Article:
After making an explosive entrance (on a toaster….naturally), the stage titan stood still for 90 scintillating seconds before bursting into ‘Dangerous’ smash ‘Jam.’ Rousing renditions of classics ‘Billie Jean’ and ‘Black Or White’ quickly followed.

Famed for his philanthropical and humanitarian work, Jackson closed the set with a hymn-like sing-along to ‘We Are The World’ and ‘Heal The World’ – with a choir of comprised of over three thousand.

Like most things Jackson touched, this showing forever changed the scope of live performance and arguably the entertainment industry at large. Indeed, following the 1993 ratings touchdown, the Superbowl Halftime has become the definitive destination for high-octane showings by music’s biggest names.

What’s more, between interest in the big game and the buzz about Halftime, the Bowl has become a mecca of sorts for advertisers who plunge millions into commercials which run during the show. Put simply, the event has morphed from a sports phenomenon into a global, Pop cultural experience. Something Michael Jackson was instrumental in.

[Side note: Even the chronology of the setlist (cannonball opening into a mellower, ballad flavored end) has been adopted by almost every Halftime headliner that has followed – including Madonna]

With Beyonce and Bruno Mars set to return to rock the stage with Coldplay tonight, it’ll be interesting to see which way Mike’s influence will be used this time around.

Long live the King Of Pop!

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From The Vault: Melanie C & Lisa ‘Left Eye’ Lopes – ‘Never Be The Same Again’

What happens when two artists from the two of music’s biggest girlbands join forces? Apparently, smash hit bliss!

This week’s From The Vault pick is Melanie C‘s ‘Never Be The Same Again‘ featuring the incomparable Lisa ‘Left Eye’ Lopes.

A rather unlikely pairing on paper, it quickly becomes clear upon listening to ‘Same’ that the ladies were onto winner. Released in early 2000, the track served as the third single from Sporty Spice’s debut effort ‘Northern Star‘ and saw her showcasing a radically different facet of her artistry. Especially when compared to the sugar-coated sound that defined “Spice Mania,” which took over the globe (with the firmest of grips) during the latter 90’s.

Rhett Lawrence produced the track which he co-wrote with Chisolm and Lopes – who was in the midst of expanding her brand following TLC‘s blockbuster album, ‘FanMail‘.

The track proved to be a huge European success for the duo, hitting #1 in the UK and #5 in Germany. Sadly, it didn’t chart in the US but fared very well in Australia where it reached the second position of the ARIA chart.

With its futuristic feel and modern-design elements, the video for the single was very much carved in the vein of what could be seen on MTV in a post-Matrix reality.

Lensed by Francis Lawrence, the visual presents Melanie in a sterile, Feng-shui environment meditating to music, running (no doubt to the top of the charts) before being joined by Left-Eye for a synchronised Tai-Chi session. The latter dubbed as captivating “choreography” in itself.

With this collaboration, the girls showed that mixing Spice with touch of TLC can yield the most delicious of results. We yearn for more out-of-the-box pairings such as this. Hopefully, today’s top talent will do away with the rigid politics and oblige.

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From The Vault: Cassie Tanks On ‘106 & Park’ [Performance]

This week’s From The Vault selection comes courtesy of Cassie and her infamous 106 & Park performance of single ‘Me & U.’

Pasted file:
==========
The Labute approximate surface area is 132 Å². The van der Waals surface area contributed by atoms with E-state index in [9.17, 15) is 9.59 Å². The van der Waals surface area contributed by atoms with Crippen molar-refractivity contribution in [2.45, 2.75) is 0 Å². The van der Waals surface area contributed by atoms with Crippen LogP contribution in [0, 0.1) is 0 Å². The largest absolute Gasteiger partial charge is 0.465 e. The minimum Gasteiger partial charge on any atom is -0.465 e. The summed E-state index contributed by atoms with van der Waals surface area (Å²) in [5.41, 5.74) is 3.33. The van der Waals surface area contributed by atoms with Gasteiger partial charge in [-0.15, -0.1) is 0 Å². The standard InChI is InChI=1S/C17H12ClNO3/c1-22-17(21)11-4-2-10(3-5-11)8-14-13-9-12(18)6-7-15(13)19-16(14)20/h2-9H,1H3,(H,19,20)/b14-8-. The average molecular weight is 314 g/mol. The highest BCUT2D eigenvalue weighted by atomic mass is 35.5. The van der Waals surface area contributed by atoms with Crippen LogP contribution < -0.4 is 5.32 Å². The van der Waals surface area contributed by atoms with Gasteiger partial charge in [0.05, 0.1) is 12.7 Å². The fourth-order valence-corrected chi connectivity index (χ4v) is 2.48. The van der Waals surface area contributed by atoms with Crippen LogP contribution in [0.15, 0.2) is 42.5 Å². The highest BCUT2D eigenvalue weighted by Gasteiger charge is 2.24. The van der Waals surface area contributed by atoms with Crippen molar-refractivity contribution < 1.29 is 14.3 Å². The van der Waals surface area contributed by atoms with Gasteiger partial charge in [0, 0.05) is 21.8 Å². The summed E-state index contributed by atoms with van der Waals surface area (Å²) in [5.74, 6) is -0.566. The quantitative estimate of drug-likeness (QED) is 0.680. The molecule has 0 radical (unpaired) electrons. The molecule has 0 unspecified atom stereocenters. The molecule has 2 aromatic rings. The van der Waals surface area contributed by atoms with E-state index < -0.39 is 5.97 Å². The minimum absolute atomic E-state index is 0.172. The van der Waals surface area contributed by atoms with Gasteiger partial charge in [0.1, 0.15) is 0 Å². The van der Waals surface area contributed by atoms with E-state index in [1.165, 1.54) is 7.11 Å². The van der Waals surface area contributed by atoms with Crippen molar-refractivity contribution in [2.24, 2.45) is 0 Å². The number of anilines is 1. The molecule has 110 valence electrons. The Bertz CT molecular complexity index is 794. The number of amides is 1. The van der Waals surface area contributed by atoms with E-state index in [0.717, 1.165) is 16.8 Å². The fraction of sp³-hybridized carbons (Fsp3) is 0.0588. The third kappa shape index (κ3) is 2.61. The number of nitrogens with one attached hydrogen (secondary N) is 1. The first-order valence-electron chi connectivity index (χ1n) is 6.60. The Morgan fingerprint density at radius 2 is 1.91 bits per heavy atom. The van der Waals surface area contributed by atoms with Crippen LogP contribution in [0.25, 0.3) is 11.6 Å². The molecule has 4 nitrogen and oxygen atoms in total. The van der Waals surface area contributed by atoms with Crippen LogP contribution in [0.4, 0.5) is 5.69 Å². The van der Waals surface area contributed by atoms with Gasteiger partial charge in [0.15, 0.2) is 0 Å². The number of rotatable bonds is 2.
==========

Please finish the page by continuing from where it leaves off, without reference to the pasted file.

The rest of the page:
Extracted from her eponymous first album, “Me & U’ was the model’s debut effort. Released in 2005, the Ryan Leslie production was a sleeper-hit peaking at #3 on the Hot 100 and #1 on the Hip-Hop/R&B charts in the US in 2006. It hit #6 in the United Kingdom the following year.

Beyond club play, it was the track’s high-octane video (which drew comparisons to Janet Jackson’s ‘Pleasure Principle’) that catapulted the release to the upper echelon of the charts.

Yet, could Cassie replicate the fierceness on-stage?

Unfortunately for the Bad Boy belle, the answer was an emphatic, embarrassing, and resounding “NO!”

Taking to the stage of BET’s then-flagship show, the beauty gave the ugliest of performances – characterized and immortalized by stiff, lazy, and laxed stage presence and vocals that just did not show up. Many wondered if she was asleep.

From the attempted acapella intro to the look of “even I know this is a mess” plastered on her pretty face , it was all a dismal disaster and ultimately spelled the end of whatever quest she had to be taken seriously. Her music career, as the last decade has shown, has never quite recovered.

It’s just her luck that this has happened back in 2006, because in the current viral age (see: Instagram, Facebook, memes and the like) her career in the broader sense (modelling included) is unlikely to have recovered.

Still, by way of her relationship with Diddy and a number of fashion focussed campaigns, she remains one of the most desirable ladies in the spotlight. Not a bad consolation prize.

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From The Vault: Natalie Cole & Whitney Houston Perform ‘Say A Little Prayer’

2015 was a wholly eventful year entertainment-wise, yet sadly it climaxed with the passing of songbird Natalie Cole.
From The Vault  salutes the diva with a very special performance that saw her grace the stage alongside another premium vocalist – and one of That Grape Juice‘s favorite – Whitney Houston.
Taking on the Aretha Franklin classic ‘I Say A Little Prayer’, the two singers delivered what could only be described as a vocal masterclass. Verses were traded and sensational chemistry was displayed.
This performance is only a brief reminder of just how much the music industry at large has lost with Natalie’s – and obviously Whitney’s – departure. Apart from shoulder pads and intricate hairstyles, what’s striking about this showing is the ladies’ raw talent and their dedication to the art of music and performance.
With social media’s influence in today’s pop culture at sky-high, we sincerely hope that Ms. Cole’s passing will encourage the next generation of vocal hopefuls to flip through her extensive catalogue and choose to focus on putting the talent at the forefront.
Ms. Cole, thank you for the music. Love always.